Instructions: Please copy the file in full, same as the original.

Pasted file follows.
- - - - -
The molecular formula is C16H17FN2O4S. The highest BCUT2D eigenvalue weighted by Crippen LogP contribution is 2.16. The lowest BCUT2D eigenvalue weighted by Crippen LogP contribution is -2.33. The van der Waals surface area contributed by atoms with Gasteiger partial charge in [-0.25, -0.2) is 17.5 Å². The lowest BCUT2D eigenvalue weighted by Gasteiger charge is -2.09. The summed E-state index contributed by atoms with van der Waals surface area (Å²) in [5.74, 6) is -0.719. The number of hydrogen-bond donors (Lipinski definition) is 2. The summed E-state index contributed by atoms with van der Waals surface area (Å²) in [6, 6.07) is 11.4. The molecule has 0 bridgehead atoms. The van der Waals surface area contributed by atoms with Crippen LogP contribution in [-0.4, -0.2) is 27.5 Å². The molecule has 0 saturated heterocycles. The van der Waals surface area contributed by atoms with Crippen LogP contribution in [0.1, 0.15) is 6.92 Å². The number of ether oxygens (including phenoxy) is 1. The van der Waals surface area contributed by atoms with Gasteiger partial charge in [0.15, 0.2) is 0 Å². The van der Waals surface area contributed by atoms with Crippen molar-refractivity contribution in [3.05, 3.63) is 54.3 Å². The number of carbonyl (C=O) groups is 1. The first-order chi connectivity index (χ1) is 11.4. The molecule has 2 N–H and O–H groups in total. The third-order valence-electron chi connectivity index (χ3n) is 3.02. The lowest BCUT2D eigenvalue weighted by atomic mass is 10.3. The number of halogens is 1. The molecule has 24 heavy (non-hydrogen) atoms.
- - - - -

The molecular formula is C16H17FN2O4S. The highest BCUT2D eigenvalue weighted by Crippen LogP contribution is 2.16. The lowest BCUT2D eigenvalue weighted by Crippen LogP contribution is -2.33. The van der Waals surface area contributed by atoms with Gasteiger partial charge in [-0.25, -0.2) is 17.5 Å². The lowest BCUT2D eigenvalue weighted by Gasteiger charge is -2.09. The summed E-state index contributed by atoms with van der Waals surface area (Å²) in [5.74, 6) is -0.719. The number of hydrogen-bond donors (Lipinski definition) is 2. The summed E-state index contributed by atoms with van der Waals surface area (Å²) in [6, 6.07) is 11.4. The molecule has 0 bridgehead atoms. The van der Waals surface area contributed by atoms with Crippen LogP contribution in [-0.4, -0.2) is 27.5 Å². The molecule has 0 saturated heterocycles. The van der Waals surface area contributed by atoms with Crippen LogP contribution in [0.1, 0.15) is 6.92 Å². The number of ether oxygens (including phenoxy) is 1. The van der Waals surface area contributed by atoms with Gasteiger partial charge in [0.15, 0.2) is 0 Å². The van der Waals surface area contributed by atoms with Crippen molar-refractivity contribution in [3.05, 3.63) is 54.3 Å². The number of carbonyl (C=O) groups is 1. The first-order chi connectivity index (χ1) is 11.4. The molecule has 2 N–H and O–H groups in total. The third-order valence-electron chi connectivity index (χ3n) is 3.02. The lowest BCUT2D eigenvalue weighted by atomic mass is 10.3. The number of halogens is 1. The molecule has 24 heavy (non-hydrogen) atoms.